The program is set to start in September and with the support of UNICEF as well as other NPOs the children will either be transported by bus to nearby public schools to attend classes and some in specific reception camps will have classrooms set up on site.
According to government reports, Greece plans to educate around 8,500 refugee children who have missed out on much schooling, not only after their arrival to Greece and since they have been at the camps, but also for months and sometimes years in their home country where war has made it impossible to seek an education.
The NPO Save the Children estimates that of the estimated 58,000 migrants trapped in Greece, 22,000 are children and 18,000 are school-aged.
Also, Save the Children reports that the refugee children represent a risk of a lost generation as they are stuck in camps in Greece and on average have not been in school for a year and a half. What’s more alarming is that more that one fifth of school-age refugee children have never even had the opportunity to go to school and have never stepped foot in a classroom.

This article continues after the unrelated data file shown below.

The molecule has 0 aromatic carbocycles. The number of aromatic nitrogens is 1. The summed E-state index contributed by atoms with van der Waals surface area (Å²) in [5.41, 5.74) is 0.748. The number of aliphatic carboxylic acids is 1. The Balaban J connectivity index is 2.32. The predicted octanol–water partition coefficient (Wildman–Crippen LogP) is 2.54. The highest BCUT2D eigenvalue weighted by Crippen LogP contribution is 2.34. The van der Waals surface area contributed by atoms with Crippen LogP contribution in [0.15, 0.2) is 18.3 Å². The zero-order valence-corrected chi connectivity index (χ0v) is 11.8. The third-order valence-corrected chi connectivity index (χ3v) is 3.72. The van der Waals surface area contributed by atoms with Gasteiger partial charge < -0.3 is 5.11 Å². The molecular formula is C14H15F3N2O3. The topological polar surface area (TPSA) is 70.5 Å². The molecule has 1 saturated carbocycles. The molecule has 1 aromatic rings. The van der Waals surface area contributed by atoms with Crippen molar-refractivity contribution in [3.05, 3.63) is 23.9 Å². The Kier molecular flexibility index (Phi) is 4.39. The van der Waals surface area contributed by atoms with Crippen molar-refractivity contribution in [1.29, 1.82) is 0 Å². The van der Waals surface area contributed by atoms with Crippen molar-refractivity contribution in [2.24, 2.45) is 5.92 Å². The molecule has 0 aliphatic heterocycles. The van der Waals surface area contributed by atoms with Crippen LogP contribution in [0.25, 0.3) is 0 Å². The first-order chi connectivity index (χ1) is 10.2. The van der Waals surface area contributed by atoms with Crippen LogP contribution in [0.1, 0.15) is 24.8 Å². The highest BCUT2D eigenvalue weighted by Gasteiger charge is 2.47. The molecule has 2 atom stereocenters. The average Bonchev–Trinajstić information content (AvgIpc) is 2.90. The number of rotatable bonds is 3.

The costs of educating the refugee children is a steep price and according to Education Ministry sources, Greece has secured 7 million euros from European funds and an additional 3 million euros will be provided by the International Organization of Migration by year’s end.